Capacity Planning for Cloud Applications


The main factors to consider when capacity planning your Internet Link for cloud applications are:

1) How much bandwidth do your cloud applications actually need?

Typical cloud applications require about 1/2 of a megabit or less. There are exceptions to this rule, but for the most part a good cloud application design does not involve large transfers of data. QuickBooks, salesforce, Gmail, and just about any cloud-based data base will be under the 1/2 megabit guideline. The chart below really brings to light the difference between your typical, interactive Cloud Application and the types of applications that will really eat up your data link.

Screen Shot 2015-12-29 at 4.18.59 PM

Bandwidth Usage for Cloud Based Applications compared to Big Hitters

2) What types of traffic will be sharing your link with the cloud?

The big hitters are typically YouTube and Netflix.  They can consume up to 4 megabits or higher per connection.  Also, system updates for Windows and iOS, as well as internal backups to cloud storage, can consume 20 megabits or more.  Another big hitter can be typical Web Portal sites, such as CNN, Yahoo, and Fox News. A few years ago these sites had a small footprint as they consisted of static images and text.  Today, many of these sites automatically fire up video feeds, which greatly increase their footprint.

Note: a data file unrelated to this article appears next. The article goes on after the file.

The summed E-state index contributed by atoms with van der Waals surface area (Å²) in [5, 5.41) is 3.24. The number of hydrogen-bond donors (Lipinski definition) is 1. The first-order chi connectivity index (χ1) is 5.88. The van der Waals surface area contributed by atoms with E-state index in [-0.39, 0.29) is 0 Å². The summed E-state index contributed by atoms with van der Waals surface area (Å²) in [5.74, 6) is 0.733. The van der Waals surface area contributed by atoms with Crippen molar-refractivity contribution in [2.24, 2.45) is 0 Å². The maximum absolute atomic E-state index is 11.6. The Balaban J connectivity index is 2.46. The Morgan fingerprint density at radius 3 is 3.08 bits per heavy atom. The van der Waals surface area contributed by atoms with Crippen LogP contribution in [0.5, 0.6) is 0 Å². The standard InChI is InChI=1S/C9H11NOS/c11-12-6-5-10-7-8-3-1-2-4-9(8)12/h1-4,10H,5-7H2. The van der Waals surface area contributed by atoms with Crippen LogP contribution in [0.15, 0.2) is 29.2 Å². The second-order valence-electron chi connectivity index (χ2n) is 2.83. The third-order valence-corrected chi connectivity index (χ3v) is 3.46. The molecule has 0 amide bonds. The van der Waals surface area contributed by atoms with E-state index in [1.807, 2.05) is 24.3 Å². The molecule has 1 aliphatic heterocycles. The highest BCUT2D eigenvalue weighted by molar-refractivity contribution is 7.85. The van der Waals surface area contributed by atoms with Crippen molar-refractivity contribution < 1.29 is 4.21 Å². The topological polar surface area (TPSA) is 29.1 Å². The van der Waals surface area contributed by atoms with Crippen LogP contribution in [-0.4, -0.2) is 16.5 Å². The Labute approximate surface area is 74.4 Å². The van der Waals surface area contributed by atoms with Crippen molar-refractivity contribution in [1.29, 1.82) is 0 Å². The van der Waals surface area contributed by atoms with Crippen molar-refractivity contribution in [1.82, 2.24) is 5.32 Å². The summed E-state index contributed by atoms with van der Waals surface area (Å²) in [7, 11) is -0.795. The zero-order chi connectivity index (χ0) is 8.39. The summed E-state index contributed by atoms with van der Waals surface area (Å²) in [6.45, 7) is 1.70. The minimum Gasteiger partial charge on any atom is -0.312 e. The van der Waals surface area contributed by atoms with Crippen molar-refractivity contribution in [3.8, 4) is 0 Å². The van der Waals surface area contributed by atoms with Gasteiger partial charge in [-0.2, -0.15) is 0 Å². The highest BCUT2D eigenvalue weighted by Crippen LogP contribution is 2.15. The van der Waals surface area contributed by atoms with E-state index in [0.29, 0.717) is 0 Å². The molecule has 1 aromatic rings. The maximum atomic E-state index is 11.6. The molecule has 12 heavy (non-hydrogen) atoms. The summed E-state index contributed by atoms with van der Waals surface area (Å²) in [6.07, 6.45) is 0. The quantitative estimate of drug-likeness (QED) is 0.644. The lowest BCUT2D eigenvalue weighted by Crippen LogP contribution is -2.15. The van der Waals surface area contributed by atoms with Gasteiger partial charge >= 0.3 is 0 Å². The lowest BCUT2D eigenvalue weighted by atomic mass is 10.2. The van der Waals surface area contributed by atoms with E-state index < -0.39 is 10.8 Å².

3) What is the cost of your Internet Bandwidth, and do you have enough?

Obviously, if there was no limit to the size of your Internet pipe or the required infrastructure to handle it, there would be no concerns or need for capacity planning.  In order to be safe, a good rule of thumb as of 2016 is that you need about 100 megabits per 20 users. Less than that, and you will need to be willing to scale back some of those larger bandwidth-consuming applications, which brings us to point 4.

4) Are you willing to give a lower priority to recreational traffic in order to insure your critical cloud applications do not suffer?

Hopefully you work in an organization where compromise can be explained, and the easiest compromise to make is to limit non-essential video and recreational traffic.  And those iOS updates? Typically a good bandwidth control solution will detect them and slow them down, so essentially they run in the background with a smaller footprint over a longer period of time.

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